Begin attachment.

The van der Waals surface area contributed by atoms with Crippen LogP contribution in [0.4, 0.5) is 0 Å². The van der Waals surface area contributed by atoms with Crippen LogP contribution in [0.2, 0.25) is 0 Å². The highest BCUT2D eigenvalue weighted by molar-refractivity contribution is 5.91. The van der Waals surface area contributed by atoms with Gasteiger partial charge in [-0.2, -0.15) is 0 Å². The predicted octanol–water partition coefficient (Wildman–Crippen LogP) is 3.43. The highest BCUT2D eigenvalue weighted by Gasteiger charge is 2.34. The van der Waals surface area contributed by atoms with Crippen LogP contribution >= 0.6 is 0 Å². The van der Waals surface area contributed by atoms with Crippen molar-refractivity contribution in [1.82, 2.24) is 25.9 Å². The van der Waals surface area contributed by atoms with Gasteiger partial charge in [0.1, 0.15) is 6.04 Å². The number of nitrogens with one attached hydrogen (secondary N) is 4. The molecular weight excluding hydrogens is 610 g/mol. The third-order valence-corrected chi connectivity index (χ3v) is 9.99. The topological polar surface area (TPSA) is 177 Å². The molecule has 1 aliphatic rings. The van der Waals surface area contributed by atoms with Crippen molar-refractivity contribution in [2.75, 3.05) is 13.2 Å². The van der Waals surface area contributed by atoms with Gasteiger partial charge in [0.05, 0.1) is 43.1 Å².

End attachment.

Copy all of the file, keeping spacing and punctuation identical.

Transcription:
The van der Waals surface area contributed by atoms with Crippen LogP contribution in [0.4, 0.5) is 0 Å². The van der Waals surface area contributed by atoms with Crippen LogP contribution in [0.2, 0.25) is 0 Å². The highest BCUT2D eigenvalue weighted by molar-refractivity contribution is 5.91. The van der Waals surface area contributed by atoms with Gasteiger partial charge in [-0.2, -0.15) is 0 Å². The predicted octanol–water partition coefficient (Wildman–Crippen LogP) is 3.43. The highest BCUT2D eigenvalue weighted by Gasteiger charge is 2.34. The van der Waals surface area contributed by atoms with Crippen LogP contribution >= 0.6 is 0 Å². The van der Waals surface area contributed by atoms with Crippen molar-refractivity contribution in [1.82, 2.24) is 25.9 Å². The van der Waals surface area contributed by atoms with Gasteiger partial charge in [0.1, 0.15) is 6.04 Å². The number of nitrogens with one attached hydrogen (secondary N) is 4. The molecular weight excluding hydrogens is 610 g/mol. The third-order valence-corrected chi connectivity index (χ3v) is 9.99. The topological polar surface area (TPSA) is 177 Å². The molecule has 1 aliphatic rings. The van der Waals surface area contributed by atoms with Crippen molar-refractivity contribution in [2.75, 3.05) is 13.2 Å². The van der Waals surface area contributed by atoms with Gasteiger partial charge in [0.05, 0.1) is 43.1 Å².